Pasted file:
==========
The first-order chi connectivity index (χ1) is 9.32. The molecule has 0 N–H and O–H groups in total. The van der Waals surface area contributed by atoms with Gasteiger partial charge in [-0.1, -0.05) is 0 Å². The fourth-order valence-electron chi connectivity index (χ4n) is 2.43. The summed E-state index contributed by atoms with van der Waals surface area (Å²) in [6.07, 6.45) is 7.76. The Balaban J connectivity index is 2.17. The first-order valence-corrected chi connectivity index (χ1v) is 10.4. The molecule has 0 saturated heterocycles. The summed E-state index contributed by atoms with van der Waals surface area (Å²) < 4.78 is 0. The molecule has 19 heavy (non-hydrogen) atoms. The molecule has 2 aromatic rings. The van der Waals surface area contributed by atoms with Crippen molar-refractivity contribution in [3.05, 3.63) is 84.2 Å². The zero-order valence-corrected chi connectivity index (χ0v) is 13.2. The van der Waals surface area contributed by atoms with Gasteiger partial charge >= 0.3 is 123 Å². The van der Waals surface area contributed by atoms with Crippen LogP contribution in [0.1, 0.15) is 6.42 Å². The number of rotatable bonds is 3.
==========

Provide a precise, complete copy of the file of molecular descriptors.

The first-order chi connectivity index (χ1) is 9.32. The molecule has 0 N–H and O–H groups in total. The van der Waals surface area contributed by atoms with Gasteiger partial charge in [-0.1, -0.05) is 0 Å². The fourth-order valence-electron chi connectivity index (χ4n) is 2.43. The summed E-state index contributed by atoms with van der Waals surface area (Å²) in [6.07, 6.45) is 7.76. The Balaban J connectivity index is 2.17. The first-order valence-corrected chi connectivity index (χ1v) is 10.4. The molecule has 0 saturated heterocycles. The summed E-state index contributed by atoms with van der Waals surface area (Å²) < 4.78 is 0. The molecule has 19 heavy (non-hydrogen) atoms. The molecule has 2 aromatic rings. The van der Waals surface area contributed by atoms with Crippen molar-refractivity contribution in [3.05, 3.63) is 84.2 Å². The zero-order valence-corrected chi connectivity index (χ0v) is 13.2. The van der Waals surface area contributed by atoms with Gasteiger partial charge >= 0.3 is 123 Å². The van der Waals surface area contributed by atoms with Crippen LogP contribution in [0.1, 0.15) is 6.42 Å². The number of rotatable bonds is 3.